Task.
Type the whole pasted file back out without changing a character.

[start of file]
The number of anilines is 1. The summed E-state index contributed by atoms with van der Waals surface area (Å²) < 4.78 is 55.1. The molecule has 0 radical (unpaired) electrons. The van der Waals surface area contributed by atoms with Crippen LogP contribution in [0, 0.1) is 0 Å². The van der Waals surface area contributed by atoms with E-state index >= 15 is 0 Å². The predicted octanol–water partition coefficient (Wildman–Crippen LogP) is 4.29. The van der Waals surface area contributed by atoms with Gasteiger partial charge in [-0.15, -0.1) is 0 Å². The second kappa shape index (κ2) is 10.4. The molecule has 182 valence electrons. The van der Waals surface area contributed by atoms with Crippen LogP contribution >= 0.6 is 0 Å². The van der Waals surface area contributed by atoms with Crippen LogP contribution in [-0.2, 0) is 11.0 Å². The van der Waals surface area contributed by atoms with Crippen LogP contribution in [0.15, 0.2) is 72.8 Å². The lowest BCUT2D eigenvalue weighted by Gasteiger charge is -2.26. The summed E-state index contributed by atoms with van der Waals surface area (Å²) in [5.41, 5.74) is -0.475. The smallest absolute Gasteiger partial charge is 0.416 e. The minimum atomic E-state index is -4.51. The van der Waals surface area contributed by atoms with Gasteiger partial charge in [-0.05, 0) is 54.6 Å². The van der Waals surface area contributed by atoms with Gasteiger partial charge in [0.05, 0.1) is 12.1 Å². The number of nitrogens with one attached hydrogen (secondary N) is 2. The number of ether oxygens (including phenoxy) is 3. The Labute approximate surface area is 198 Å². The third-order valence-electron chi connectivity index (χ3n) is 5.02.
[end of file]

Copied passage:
The number of anilines is 1. The summed E-state index contributed by atoms with van der Waals surface area (Å²) < 4.78 is 55.1. The molecule has 0 radical (unpaired) electrons. The van der Waals surface area contributed by atoms with Crippen LogP contribution in [0, 0.1) is 0 Å². The van der Waals surface area contributed by atoms with E-state index >= 15 is 0 Å². The predicted octanol–water partition coefficient (Wildman–Crippen LogP) is 4.29. The van der Waals surface area contributed by atoms with Gasteiger partial charge in [-0.15, -0.1) is 0 Å². The second kappa shape index (κ2) is 10.4. The molecule has 182 valence electrons. The van der Waals surface area contributed by atoms with Crippen LogP contribution >= 0.6 is 0 Å². The van der Waals surface area contributed by atoms with Crippen LogP contribution in [-0.2, 0) is 11.0 Å². The van der Waals surface area contributed by atoms with Crippen LogP contribution in [0.15, 0.2) is 72.8 Å². The lowest BCUT2D eigenvalue weighted by Gasteiger charge is -2.26. The summed E-state index contributed by atoms with van der Waals surface area (Å²) in [5.41, 5.74) is -0.475. The smallest absolute Gasteiger partial charge is 0.416 e. The minimum atomic E-state index is -4.51. The van der Waals surface area contributed by atoms with Gasteiger partial charge in [-0.05, 0) is 54.6 Å². The van der Waals surface area contributed by atoms with Gasteiger partial charge in [0.05, 0.1) is 12.1 Å². The number of nitrogens with one attached hydrogen (secondary N) is 2. The number of ether oxygens (including phenoxy) is 3. The Labute approximate surface area is 198 Å². The third-order valence-electron chi connectivity index (χ3n) is 5.02.